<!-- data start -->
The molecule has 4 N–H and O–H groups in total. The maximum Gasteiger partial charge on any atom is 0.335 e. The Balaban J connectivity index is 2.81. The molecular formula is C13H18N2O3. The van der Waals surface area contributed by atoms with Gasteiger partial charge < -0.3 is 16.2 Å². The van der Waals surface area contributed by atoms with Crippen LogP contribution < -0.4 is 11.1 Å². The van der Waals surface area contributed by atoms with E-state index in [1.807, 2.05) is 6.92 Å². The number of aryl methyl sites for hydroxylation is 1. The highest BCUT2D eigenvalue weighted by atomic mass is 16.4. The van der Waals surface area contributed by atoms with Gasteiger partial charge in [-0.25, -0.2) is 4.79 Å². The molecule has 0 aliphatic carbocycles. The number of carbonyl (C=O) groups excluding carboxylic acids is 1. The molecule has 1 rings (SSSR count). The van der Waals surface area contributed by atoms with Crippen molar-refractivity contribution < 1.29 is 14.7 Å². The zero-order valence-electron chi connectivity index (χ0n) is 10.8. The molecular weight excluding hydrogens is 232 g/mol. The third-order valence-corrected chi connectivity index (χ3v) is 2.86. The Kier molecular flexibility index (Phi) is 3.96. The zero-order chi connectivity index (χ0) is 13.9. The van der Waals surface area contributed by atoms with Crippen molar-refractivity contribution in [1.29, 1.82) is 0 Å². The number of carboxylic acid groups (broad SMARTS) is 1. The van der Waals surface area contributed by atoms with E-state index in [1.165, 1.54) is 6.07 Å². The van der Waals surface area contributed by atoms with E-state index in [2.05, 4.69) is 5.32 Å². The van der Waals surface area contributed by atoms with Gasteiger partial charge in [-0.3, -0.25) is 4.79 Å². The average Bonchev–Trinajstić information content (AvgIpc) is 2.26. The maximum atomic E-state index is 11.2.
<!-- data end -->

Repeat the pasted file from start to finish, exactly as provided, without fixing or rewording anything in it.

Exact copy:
The molecule has 4 N–H and O–H groups in total. The maximum Gasteiger partial charge on any atom is 0.335 e. The Balaban J connectivity index is 2.81. The molecular formula is C13H18N2O3. The van der Waals surface area contributed by atoms with Gasteiger partial charge < -0.3 is 16.2 Å². The van der Waals surface area contributed by atoms with Crippen LogP contribution < -0.4 is 11.1 Å². The van der Waals surface area contributed by atoms with E-state index in [1.807, 2.05) is 6.92 Å². The number of aryl methyl sites for hydroxylation is 1. The highest BCUT2D eigenvalue weighted by atomic mass is 16.4. The van der Waals surface area contributed by atoms with Gasteiger partial charge in [-0.25, -0.2) is 4.79 Å². The molecule has 0 aliphatic carbocycles. The number of carbonyl (C=O) groups excluding carboxylic acids is 1. The molecule has 1 rings (SSSR count). The van der Waals surface area contributed by atoms with Crippen molar-refractivity contribution < 1.29 is 14.7 Å². The zero-order valence-electron chi connectivity index (χ0n) is 10.8. The molecular weight excluding hydrogens is 232 g/mol. The third-order valence-corrected chi connectivity index (χ3v) is 2.86. The Kier molecular flexibility index (Phi) is 3.96. The zero-order chi connectivity index (χ0) is 13.9. The van der Waals surface area contributed by atoms with Crippen molar-refractivity contribution in [1.29, 1.82) is 0 Å². The number of carboxylic acid groups (broad SMARTS) is 1. The van der Waals surface area contributed by atoms with E-state index in [1.165, 1.54) is 6.07 Å². The van der Waals surface area contributed by atoms with E-state index in [2.05, 4.69) is 5.32 Å². The van der Waals surface area contributed by atoms with Gasteiger partial charge in [-0.3, -0.25) is 4.79 Å². The average Bonchev–Trinajstić information content (AvgIpc) is 2.26. The maximum atomic E-state index is 11.2.